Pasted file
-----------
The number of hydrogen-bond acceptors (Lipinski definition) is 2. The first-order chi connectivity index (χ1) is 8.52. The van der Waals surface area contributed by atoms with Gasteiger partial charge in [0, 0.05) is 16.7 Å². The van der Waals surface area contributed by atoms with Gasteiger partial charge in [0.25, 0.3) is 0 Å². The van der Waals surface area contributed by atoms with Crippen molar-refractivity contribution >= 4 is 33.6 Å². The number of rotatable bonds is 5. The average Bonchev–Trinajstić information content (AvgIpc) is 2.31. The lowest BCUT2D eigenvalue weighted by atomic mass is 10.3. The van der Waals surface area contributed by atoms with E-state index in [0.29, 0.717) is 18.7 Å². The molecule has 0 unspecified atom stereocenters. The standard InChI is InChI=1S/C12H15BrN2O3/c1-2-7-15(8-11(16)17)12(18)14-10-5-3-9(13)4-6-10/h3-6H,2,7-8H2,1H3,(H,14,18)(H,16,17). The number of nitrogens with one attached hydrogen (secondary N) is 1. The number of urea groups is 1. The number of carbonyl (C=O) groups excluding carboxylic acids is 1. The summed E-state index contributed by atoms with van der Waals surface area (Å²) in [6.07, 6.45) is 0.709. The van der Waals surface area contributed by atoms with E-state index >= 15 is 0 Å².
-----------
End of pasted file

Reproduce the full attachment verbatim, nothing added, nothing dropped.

The number of hydrogen-bond acceptors (Lipinski definition) is 2. The first-order chi connectivity index (χ1) is 8.52. The van der Waals surface area contributed by atoms with Gasteiger partial charge in [0, 0.05) is 16.7 Å². The van der Waals surface area contributed by atoms with Gasteiger partial charge in [0.25, 0.3) is 0 Å². The van der Waals surface area contributed by atoms with Crippen molar-refractivity contribution >= 4 is 33.6 Å². The number of rotatable bonds is 5. The average Bonchev–Trinajstić information content (AvgIpc) is 2.31. The lowest BCUT2D eigenvalue weighted by atomic mass is 10.3. The van der Waals surface area contributed by atoms with E-state index in [0.29, 0.717) is 18.7 Å². The molecule has 0 unspecified atom stereocenters. The standard InChI is InChI=1S/C12H15BrN2O3/c1-2-7-15(8-11(16)17)12(18)14-10-5-3-9(13)4-6-10/h3-6H,2,7-8H2,1H3,(H,14,18)(H,16,17). The number of nitrogens with one attached hydrogen (secondary N) is 1. The number of urea groups is 1. The number of carbonyl (C=O) groups excluding carboxylic acids is 1. The summed E-state index contributed by atoms with van der Waals surface area (Å²) in [6.07, 6.45) is 0.709. The van der Waals surface area contributed by atoms with E-state index >= 15 is 0 Å².